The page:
Developmental Psychology and Personal Development

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The work of Urie Bronfenbrenner is called an ecological theory of development a framework to examine the various interactions between the developing child from parental relationships to the environment, social settings, cultural influences and economic factors. There are four levels of environmental influences the micro-, meso-, exo- and macrosystems, each nested within one another representing degrees of intimate interactions. Change and constancy are mediated by the passage of time, the chronosystem. Using his approach it is possible to dissect and analyze the various environmental influences, not only on an individual's personal development, but also on the individual's major decisions in life. In this paper, Brofenbrenner's theory will be used to analyze the life of Tracy Foy: her personal development, and her recent decision to enter graduate school in pursuit of a master's degree in mental health therapy.

The late Urie Bronfenbrenner was one of the most influential developmental social scientists in the last century. He had an important role in the design of the Head Start program and from the 1970’s until his death a few years ago; he developed the most comprehensive theoretical framework for understanding human development within the broader context of the social environment. Bronfenbrenner’s “bioecological systems” theory combines sociology and developmental psychology, with individuals and environments shaping each other. Children develop within several interlocking systems: The first level of environmental influence on human development is called the microsystem. The microsystem consists of people who directly interact with the individual: immediate family members, schoolteachers and peers; as well as the everyday settings in which the individual is immersed: home, school, church, and neighborhood environments. (Bronfenbrenner, 1993) As a child, Tracy Foy's family was devastated by the loss of their father. This caused the older siblings to take on a more adult role, as the mother was forced into becoming the sole provider for the family. Tracy, being the youngest did not understand the immediate effects. She just saw it as her mother never around. As a result, those factors had a major impact on Tracy's development; the passing of her father also served to bring them together as a tight-knit group and consequently, less open to outside influence.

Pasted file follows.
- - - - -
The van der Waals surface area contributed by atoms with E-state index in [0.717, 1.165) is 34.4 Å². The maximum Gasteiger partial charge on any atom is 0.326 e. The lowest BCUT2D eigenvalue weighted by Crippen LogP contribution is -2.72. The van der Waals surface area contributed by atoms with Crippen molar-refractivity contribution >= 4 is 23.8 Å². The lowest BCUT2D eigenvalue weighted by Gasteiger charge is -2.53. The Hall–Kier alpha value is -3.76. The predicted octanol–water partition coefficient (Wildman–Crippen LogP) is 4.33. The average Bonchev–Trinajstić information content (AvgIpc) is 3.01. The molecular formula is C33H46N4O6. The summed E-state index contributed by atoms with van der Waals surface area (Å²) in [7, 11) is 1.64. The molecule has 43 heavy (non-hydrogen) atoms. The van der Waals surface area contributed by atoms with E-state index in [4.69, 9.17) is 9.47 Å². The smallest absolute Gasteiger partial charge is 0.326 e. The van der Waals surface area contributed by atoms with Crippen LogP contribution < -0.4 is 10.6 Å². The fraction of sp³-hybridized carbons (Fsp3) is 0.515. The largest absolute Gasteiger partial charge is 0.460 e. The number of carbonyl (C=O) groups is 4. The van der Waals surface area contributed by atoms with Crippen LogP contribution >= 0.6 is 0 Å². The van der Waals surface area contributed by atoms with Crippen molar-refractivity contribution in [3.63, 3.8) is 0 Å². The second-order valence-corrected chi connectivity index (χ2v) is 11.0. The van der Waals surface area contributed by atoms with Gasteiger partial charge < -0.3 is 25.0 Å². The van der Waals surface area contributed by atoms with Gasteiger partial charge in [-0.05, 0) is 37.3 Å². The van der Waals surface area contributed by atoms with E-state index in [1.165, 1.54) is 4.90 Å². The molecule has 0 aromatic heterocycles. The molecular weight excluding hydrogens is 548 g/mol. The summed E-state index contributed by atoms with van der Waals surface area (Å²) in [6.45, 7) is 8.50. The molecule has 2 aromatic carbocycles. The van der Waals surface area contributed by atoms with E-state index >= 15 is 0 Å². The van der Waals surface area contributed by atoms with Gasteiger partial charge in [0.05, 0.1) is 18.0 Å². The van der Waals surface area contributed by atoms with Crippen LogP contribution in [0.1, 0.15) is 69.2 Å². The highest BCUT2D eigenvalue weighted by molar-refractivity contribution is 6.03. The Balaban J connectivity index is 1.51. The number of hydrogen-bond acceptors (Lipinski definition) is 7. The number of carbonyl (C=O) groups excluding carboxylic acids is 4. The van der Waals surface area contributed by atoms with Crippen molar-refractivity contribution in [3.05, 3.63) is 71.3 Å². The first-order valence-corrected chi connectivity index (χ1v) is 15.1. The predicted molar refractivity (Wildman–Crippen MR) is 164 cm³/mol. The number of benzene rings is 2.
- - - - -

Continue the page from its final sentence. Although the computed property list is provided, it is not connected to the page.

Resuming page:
Tracy's relationship with her mother was of special importance in her personal development. Being her mother's youngest daughter Tracy formed an extremely intimate relationship with her. Furthermore, Tracy's mother was always very open and honest with Tracy about her personal development but did lack in the amount of time she was able to spend with her. However, the impact of Tracy’s mother was significant because the love and compassion she had for her family did come through, in even her absence. Dr. Linda Mintle, who has a PhD in Clinical Psychology, is a licensed clinical social worker and the author of A Daughters Journey Home, maintains that: "The mother-daughter relationship is the perfect arena to develop and practice relationship building skills that form and shape every other relationship in a woman's life because the mother-daughter bond is such a close one…The more you learn to make peace and find a meaningful connection with your mom, the richer other relationships will be." (Christian Broadcasting Network 2008)

The intimacy established in Tracy's relationship with her mother set the tone for intimacy in all of her subsequent relationships; she enabled Tracy to work hard in school, and helped to show her that being independent is a significant part of growing up. And to be honest about her life experiences with everyone she meets. Tracy's ability to be so open and honest with complete strangers is one reason why she has decided to pursue a career in counseling. That microsystem therefore, had an enormous impact on both Tracy's...
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